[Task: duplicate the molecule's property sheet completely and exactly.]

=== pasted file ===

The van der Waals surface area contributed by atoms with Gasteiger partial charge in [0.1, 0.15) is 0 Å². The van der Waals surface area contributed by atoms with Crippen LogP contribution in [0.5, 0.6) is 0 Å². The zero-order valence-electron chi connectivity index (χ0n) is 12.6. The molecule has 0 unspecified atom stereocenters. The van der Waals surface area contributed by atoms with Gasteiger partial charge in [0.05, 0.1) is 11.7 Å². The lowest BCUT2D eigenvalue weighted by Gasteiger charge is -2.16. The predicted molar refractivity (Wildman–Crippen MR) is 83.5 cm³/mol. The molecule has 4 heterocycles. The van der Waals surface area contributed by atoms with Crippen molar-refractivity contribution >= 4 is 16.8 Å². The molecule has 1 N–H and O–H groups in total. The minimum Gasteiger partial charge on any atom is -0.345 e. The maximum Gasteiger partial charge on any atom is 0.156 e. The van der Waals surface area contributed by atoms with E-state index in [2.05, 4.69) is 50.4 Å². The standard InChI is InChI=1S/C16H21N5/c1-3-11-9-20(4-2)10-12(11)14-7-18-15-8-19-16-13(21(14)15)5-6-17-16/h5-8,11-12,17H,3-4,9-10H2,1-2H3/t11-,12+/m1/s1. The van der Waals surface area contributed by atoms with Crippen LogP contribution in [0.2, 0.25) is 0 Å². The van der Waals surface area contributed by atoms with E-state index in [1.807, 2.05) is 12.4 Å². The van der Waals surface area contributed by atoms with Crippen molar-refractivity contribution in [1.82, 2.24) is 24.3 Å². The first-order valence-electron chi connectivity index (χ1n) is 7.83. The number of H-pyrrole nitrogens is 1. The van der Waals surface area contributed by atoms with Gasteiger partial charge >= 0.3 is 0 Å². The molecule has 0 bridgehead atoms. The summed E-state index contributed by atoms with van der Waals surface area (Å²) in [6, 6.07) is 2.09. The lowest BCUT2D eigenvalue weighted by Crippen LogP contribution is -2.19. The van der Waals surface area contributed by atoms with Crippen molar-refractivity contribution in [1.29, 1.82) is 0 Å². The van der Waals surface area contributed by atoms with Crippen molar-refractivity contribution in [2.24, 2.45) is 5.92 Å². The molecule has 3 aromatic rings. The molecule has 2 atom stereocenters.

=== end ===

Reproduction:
The van der Waals surface area contributed by atoms with Gasteiger partial charge in [0.1, 0.15) is 0 Å². The van der Waals surface area contributed by atoms with Crippen LogP contribution in [0.5, 0.6) is 0 Å². The zero-order valence-electron chi connectivity index (χ0n) is 12.6. The molecule has 0 unspecified atom stereocenters. The van der Waals surface area contributed by atoms with Gasteiger partial charge in [0.05, 0.1) is 11.7 Å². The lowest BCUT2D eigenvalue weighted by Gasteiger charge is -2.16. The predicted molar refractivity (Wildman–Crippen MR) is 83.5 cm³/mol. The molecule has 4 heterocycles. The van der Waals surface area contributed by atoms with Crippen molar-refractivity contribution >= 4 is 16.8 Å². The molecule has 1 N–H and O–H groups in total. The minimum Gasteiger partial charge on any atom is -0.345 e. The maximum Gasteiger partial charge on any atom is 0.156 e. The van der Waals surface area contributed by atoms with E-state index in [2.05, 4.69) is 50.4 Å². The standard InChI is InChI=1S/C16H21N5/c1-3-11-9-20(4-2)10-12(11)14-7-18-15-8-19-16-13(21(14)15)5-6-17-16/h5-8,11-12,17H,3-4,9-10H2,1-2H3/t11-,12+/m1/s1. The van der Waals surface area contributed by atoms with Crippen LogP contribution in [0.2, 0.25) is 0 Å². The van der Waals surface area contributed by atoms with E-state index in [1.807, 2.05) is 12.4 Å². The van der Waals surface area contributed by atoms with Crippen molar-refractivity contribution in [1.82, 2.24) is 24.3 Å². The first-order valence-electron chi connectivity index (χ1n) is 7.83. The number of H-pyrrole nitrogens is 1. The van der Waals surface area contributed by atoms with Gasteiger partial charge >= 0.3 is 0 Å². The molecule has 0 bridgehead atoms. The summed E-state index contributed by atoms with van der Waals surface area (Å²) in [6, 6.07) is 2.09. The lowest BCUT2D eigenvalue weighted by Crippen LogP contribution is -2.19. The van der Waals surface area contributed by atoms with Crippen molar-refractivity contribution in [1.29, 1.82) is 0 Å². The van der Waals surface area contributed by atoms with Crippen molar-refractivity contribution in [2.24, 2.45) is 5.92 Å². The molecule has 3 aromatic rings. The molecule has 2 atom stereocenters.